One Year Later : Profits for a Purpose
A year later, the three couples were vacationing in Hawaii, spending one week in Maui and another week cruising the islands. Over dinner one night, the conversation turned to their study group, which had grown to include more than three dozen dentists, oral surgeons, orthodontists, and staff members from the Grand Forks area. As a large group, they met monthly, but Brian, Joe, and Rich tried to meet weekly by phone for at least an hour to continue the learning process.
All three had zero staff turnover the previous year and had grown their practices by more than 25 percent in revenues and almost 40 percent in profits. Jen commented that while Brian was happier with his practice than ever before, he still seemed to be dissatisfied about something. Barb noted that Joe appeared to have the same affliction. Only Rich, according to Liz, was fully content.
During the conversation, Brian remarked, “My goal is not to have zero turnover, and it’s not just to make more and more money.”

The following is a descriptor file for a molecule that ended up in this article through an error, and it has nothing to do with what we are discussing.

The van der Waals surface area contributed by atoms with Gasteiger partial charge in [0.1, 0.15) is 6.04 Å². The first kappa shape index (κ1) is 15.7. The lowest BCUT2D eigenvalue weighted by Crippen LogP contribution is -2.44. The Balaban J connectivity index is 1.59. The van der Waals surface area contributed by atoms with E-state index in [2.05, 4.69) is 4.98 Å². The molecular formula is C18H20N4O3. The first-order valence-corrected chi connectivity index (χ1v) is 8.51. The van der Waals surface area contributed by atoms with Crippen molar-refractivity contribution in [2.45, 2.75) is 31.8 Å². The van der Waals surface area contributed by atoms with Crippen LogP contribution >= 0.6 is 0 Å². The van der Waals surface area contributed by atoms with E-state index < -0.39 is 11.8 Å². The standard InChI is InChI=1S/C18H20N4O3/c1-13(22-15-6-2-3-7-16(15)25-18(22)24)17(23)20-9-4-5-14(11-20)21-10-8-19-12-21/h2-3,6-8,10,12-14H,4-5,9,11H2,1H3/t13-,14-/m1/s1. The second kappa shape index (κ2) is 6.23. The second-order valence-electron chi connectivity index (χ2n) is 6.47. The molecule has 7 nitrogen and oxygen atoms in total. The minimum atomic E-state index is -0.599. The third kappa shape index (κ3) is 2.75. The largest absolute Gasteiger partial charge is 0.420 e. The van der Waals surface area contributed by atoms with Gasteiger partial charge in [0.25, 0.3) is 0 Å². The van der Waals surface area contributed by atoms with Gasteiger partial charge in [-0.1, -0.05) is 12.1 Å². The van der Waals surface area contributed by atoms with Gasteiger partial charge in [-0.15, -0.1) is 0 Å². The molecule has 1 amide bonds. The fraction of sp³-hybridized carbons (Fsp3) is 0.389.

“So what is your goal?” asked Rich.
“That’s just it,” Brian answered morosely. “I’ve thought and thought about it, and I don’t know. I’m thrilled with the progress we’ve made, but sometime over the year, the excitement wore off.”
Joe expressed the same sentiment, then remarked, “Rich, you seem to not be having the same problem. Want to tell us your secret?”
Rich smiled, put his arm around Liz, and said, “It took us a while—probably two years—but Liz and I finally decided to have ‘profits for a purpose.’ Now, some part of all the net profit goes to helping build and support educational programs in inner city schools and colleges. Some of our staff has gotten involved as well.”
“What made you decide on that particular ‘purpose’? And how come you never told us about this before?” Jen asked, sounding a little miffed.
“When I was in school, Liz and I had taken several university-sponsored trips to third world countries where I volunteered my student dental services. Mostly I was extracting teeth in villages in the middle of nowhere. We saw poverty and death due to lack of understanding about health care. During my residency training, we saw a similar lack of understanding and knowledge about good health with inner city children in our own country, despite the availability of health care in various academic centers. We want to teach them cause-and-effect logic and about negative consequences of their actions. We hope to influence children when they are young so that they can learn to think for themselves and become scientists or doctors if they want to. I guess we never mentioned it because it’s our interest. I don’t want anyone to feel like I’m pus/>